Tannins will not be a new term for many wine tasters but are still a source of confusion. Their origins and the impact they have on the tasting experience is mystifying to many. This article acts as a guide to help you to understand what tannins are, what they do and their importance in a wine’s profile.
A Guide To Tannins: What Are They And Where Do They Come From?
Tannins are naturally occurring compounds that exist in many natural sources, including grapes. These compounds or polyphenols are found inside grape skins, seeds and stems. Tannins provide texture and a mouthfeel to the wine, as well as a sense of weight and structure. They also bind with proteins in saliva, drying out your mouth. This is why red wines typically pair so well with red meats – the tannins bind with the proteins in the meat, making them less astringent on your palate.
Tannins form the basis of the structure of many red wines – and are known for their bitter or astringent components. How tannic a wine’s profile is will depend on a number of factors including grape variety, vineyard conditions, winemaking practices and vintage variation. For example, cooler climates tend to yield a more aggressive tannin. While the tannins of grapes grown in warmer climates are considered to be smoother and larger. As well, some varieties are more tannic than others. Cabernet Sauvignon, for example, is high in tannins, while Pinot Noir is typically much lower.
Tannins In Wine: Knowing Their Importance
Yet, what exactly is the importance of tannin being present in wine?
They help to define the character of the wine while adding texture. Many winemakers will vary the winemaking process depending on the tannic outcome they are looking to achieve. The aim is to ensure that enough of a grape’s tannin is extracted during the maceration process. The more characteristics extracted, the deeper the complexity and personality of the wine.
Another reason why they are important is the way they act as a natural antioxidant that protects the wine. This is one of the reasons why some red wines, including Cabernet Sauvignon, can be age-worthy. Antioxidants play an essential role in the aging process of wine, while also providing great health benefits.
Describing Wine Tannins During A Tasting
For many oenophiles, being able to describe tannins during a wine tasting is a wonderful skill to have. However, it can be difficult to differentiate tannins from other structural elements of a wine, such as the acidity and alcohol.
While tannins are known for their bitterness or astringency, there are differences in the quality of a tannin. For example, tannins that are “unripe” or “green” can leave a bitter taste and make a wine unpleasant, especially if they are not balanced by enough fruit. However, “ripe” or “fine grained” tannins can feel velvety in the mouth and have no trace of bitterness.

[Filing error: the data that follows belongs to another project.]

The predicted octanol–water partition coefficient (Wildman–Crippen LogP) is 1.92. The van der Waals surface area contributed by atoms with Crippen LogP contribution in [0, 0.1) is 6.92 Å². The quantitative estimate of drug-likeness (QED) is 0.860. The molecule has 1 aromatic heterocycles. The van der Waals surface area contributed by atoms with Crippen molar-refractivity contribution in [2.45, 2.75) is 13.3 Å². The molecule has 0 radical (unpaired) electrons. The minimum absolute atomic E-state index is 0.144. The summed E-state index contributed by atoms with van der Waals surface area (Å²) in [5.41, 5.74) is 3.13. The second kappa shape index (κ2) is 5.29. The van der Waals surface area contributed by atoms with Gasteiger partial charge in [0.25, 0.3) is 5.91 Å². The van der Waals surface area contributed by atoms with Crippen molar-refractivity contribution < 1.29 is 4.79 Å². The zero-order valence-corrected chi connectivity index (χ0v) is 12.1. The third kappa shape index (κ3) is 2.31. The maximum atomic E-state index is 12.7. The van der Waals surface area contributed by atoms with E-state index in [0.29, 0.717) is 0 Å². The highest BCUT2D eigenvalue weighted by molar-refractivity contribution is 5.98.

Next time that you are tasting a glass of red wine, note the following observations:
- Do the tannins coat your mouth immediately or slowly?
- Do they dominate the wine or are they matched by fruit and freshness?
- Are they gentle and integrated? Or are they harsh and assertive?
Examples Of High And Low Tannin Wines
As we mentioned earlier, how much tannin is present depends on a number of characteristics including grape varietal and the climate in which the grape was grown. While the winemaking process does have its influences, some grape varieties have tannic characteristics than others.
There are many wines that are famously known for either their high or low tannin level. Below, we name a few of these that you should certainly try.
Low Tannin Wines
Wines that are in high production are more commonly found to have a less abrasive and smoother texture. Therefore, having a lower tannin level than other reds or whites. Low tannin wines such as Merlot, Pinot Noir or Zinfandel are often noted for their even textural profile and are more suited for those who don’t particularly enjoy dry wines.
Consider trying a Domaine Magellan – Merlot vdp 2017 from the French Languedoc region. Note its spicy, smoky hints with richness and smooth tannins.
High Tannin Wines
High tannin wines, on the other hand, are often considered as low production wines. Therefore, exhibit a greater variety of textural profiles. High tannic wines include Cabernet Sauvignon, Nebbiolo, Tannat and Sangiovese among others. Pairing highly tannic wines with the right dish can provide wine tasters with an even more engaging textural profile.
If you wish to experience a wine that has high tannin levels, consider trying the La Quercia – Montepulciano d’Abruzzo 2015. This full-bodied and smooth Italian wine is packed with notes of wild cherry, chocolate, blackberry and spices. This Montepulciano is a very versatile and flavourful wine that pairs well with many dishes including Italian favourites such as pizza and lasagne.